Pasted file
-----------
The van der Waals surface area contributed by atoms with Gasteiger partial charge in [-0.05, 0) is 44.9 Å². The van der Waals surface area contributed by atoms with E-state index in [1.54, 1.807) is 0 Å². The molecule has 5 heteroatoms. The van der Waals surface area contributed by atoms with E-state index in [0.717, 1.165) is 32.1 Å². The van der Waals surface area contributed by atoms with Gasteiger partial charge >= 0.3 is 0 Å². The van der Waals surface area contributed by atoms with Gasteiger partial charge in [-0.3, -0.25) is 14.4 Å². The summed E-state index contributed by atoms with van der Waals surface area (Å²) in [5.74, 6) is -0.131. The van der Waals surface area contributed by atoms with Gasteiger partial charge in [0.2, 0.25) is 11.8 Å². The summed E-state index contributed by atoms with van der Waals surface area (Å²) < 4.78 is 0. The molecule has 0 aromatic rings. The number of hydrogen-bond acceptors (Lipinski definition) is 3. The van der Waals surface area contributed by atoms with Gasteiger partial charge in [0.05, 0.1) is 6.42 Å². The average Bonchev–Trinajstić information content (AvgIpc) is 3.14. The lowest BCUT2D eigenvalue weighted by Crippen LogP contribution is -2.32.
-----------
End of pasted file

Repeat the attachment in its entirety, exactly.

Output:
The van der Waals surface area contributed by atoms with Gasteiger partial charge in [-0.05, 0) is 44.9 Å². The van der Waals surface area contributed by atoms with E-state index in [1.54, 1.807) is 0 Å². The molecule has 5 heteroatoms. The van der Waals surface area contributed by atoms with E-state index in [0.717, 1.165) is 32.1 Å². The van der Waals surface area contributed by atoms with Gasteiger partial charge >= 0.3 is 0 Å². The van der Waals surface area contributed by atoms with Gasteiger partial charge in [-0.3, -0.25) is 14.4 Å². The summed E-state index contributed by atoms with van der Waals surface area (Å²) in [5.74, 6) is -0.131. The van der Waals surface area contributed by atoms with Gasteiger partial charge in [0.2, 0.25) is 11.8 Å². The summed E-state index contributed by atoms with van der Waals surface area (Å²) < 4.78 is 0. The molecule has 0 aromatic rings. The number of hydrogen-bond acceptors (Lipinski definition) is 3. The van der Waals surface area contributed by atoms with Gasteiger partial charge in [0.05, 0.1) is 6.42 Å². The average Bonchev–Trinajstić information content (AvgIpc) is 3.14. The lowest BCUT2D eigenvalue weighted by Crippen LogP contribution is -2.32.